Equine flu findings in Britain back currently recommended vaccine strains

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The influenza virus viewed under an electron microscope. Image: Centers for Disease Control and Prevention
The influenza virus viewed under an electron microscope. Image: Centers for Disease Control and Prevention

Researchers who examined changes in the equine flu viruses circulating in Britain in recent years found no evidence of significant antigenic drift away from the recommended vaccine strains.

The study team from Britain’s Animal Health Trust and the London-based Crick Worldwide Influenza Centre set out to learn more about the evolution and divergence of H3N8 equine flu virus circulating in the country from 2013 to 2015.

Equine influenza viruses are a major cause of acute respiratory disease in horses worldwide and occasionally also affect vaccinated animals.

Like other influenza A viruses, they can undergo changes, which highlights the importance of monitoring the virus to ensure that vaccine strains are kept up to date.

As well as checking for any genetic and antigenic changes in the virus circulating in Britain, the researchers also wanted to identify any evidence of vaccine breakdown in the field.

Sixty-nine outbreaks of equine influenza in Britain were reported by the Animal Health Trust between January 2013 and December 2015. These affected 28 counties in England, 8 in Scotland and 2 in Wales, with multiple outbreaks in some areas.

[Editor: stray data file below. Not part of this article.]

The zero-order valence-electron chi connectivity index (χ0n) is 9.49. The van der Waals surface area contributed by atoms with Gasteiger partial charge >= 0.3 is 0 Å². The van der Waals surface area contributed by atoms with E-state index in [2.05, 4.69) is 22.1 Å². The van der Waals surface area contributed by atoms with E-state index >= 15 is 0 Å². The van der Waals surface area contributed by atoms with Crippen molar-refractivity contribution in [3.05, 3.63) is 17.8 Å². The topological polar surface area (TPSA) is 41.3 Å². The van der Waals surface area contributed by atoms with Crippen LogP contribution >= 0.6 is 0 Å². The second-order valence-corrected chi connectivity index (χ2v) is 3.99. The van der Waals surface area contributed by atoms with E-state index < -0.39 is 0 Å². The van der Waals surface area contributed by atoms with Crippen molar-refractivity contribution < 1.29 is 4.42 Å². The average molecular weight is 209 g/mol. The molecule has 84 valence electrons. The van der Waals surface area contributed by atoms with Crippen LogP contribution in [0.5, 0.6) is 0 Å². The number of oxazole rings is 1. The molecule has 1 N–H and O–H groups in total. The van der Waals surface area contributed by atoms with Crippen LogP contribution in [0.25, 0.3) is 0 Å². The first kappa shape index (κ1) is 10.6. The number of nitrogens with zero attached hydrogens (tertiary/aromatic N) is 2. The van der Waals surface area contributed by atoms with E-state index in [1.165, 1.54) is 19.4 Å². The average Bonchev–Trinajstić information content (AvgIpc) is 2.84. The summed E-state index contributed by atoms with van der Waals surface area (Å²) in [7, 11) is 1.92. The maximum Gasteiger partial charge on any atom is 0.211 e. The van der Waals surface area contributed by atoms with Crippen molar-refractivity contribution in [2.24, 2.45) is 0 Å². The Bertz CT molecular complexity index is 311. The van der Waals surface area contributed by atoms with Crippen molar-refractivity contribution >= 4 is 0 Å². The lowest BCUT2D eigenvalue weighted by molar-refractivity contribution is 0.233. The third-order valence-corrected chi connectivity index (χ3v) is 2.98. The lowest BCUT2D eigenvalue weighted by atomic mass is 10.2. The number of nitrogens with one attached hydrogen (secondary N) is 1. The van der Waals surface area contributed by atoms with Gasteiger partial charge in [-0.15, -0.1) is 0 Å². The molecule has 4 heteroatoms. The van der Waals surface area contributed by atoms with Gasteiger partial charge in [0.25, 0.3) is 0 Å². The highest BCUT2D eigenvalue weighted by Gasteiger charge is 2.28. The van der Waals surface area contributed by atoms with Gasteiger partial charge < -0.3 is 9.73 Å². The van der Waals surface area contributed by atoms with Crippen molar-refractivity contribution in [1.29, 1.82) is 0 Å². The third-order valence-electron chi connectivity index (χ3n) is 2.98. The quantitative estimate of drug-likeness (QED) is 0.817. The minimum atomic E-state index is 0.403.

Forty-seven viruses were successfully isolated in eggs from 41 of the outbreaks for subsequent DNA analysis.

Gene sequencing revealed that all of the viruses belonged to the Florida clade 2 sub-lineage of H3N8.

Further analysis showed that the two known sub-populations previously identified within clade 2 − − 144-group and 179-group − continued to circulate and had accrued further amino acid substitutions.

However, antigenic characterisation tests failed to detect any marked antigenic differences between the isolates.

“These findings show that Florida clade 2 equine influenza virus continue to circulate in the UK and support the current OIE [World Organisation for Animal Health] recommendation to include an example of Florida clade 2 in vaccines,” Adam Rash and his colleagues reported in the journal Pathogens.

No clade 1 viruses were isolated during the time period studied in Britain.

The viruses, they noted, had acquired further mutations in both the haemagglutinin and neuraminidase genes. “Therefore careful monitoring is required to identify antigenic drift at an early stage.”

The researchers said only three cases of vaccine breakdown were identified and in each case the vaccine used contained a virus antigen not currently recommended for equine flu vaccines.

The study team concluded that Florida clade 2 had continued to diverge, noting that the 144-group viruses predominated in Britain and the 179-group viruses in Europe. However, they said there was a shortage of sequence data available from Europe for recent years.

“There is no evidence of significant antigenic drift away from the recommended vaccine strains.

“The current recommendations to include coverage in Florida clade 2 as well as Florida clade 1 therefore still stand.”

The study team comprised Rash, Rachel Morton, Alana Woodward, Olivia Maes, Neil Bryant and Debra Elton, all from the Animal Health Trust; and  John McCauley, from the Crick Worldwide Influenza Centre.

Evolution and Divergence of H3N8 Equine Influenza Viruses Circulating in the United Kingdom from 2013 to 2015
Adam Rash, Rachel Morton, Alana Woodward, Olivia Maes, John McCauley, Neil Bryant and Debra Elton
Pathogens 2017, 6(1), 6; doi:10.3390/pathogens6010006

The study, published under a Creative Commons License, can be read here

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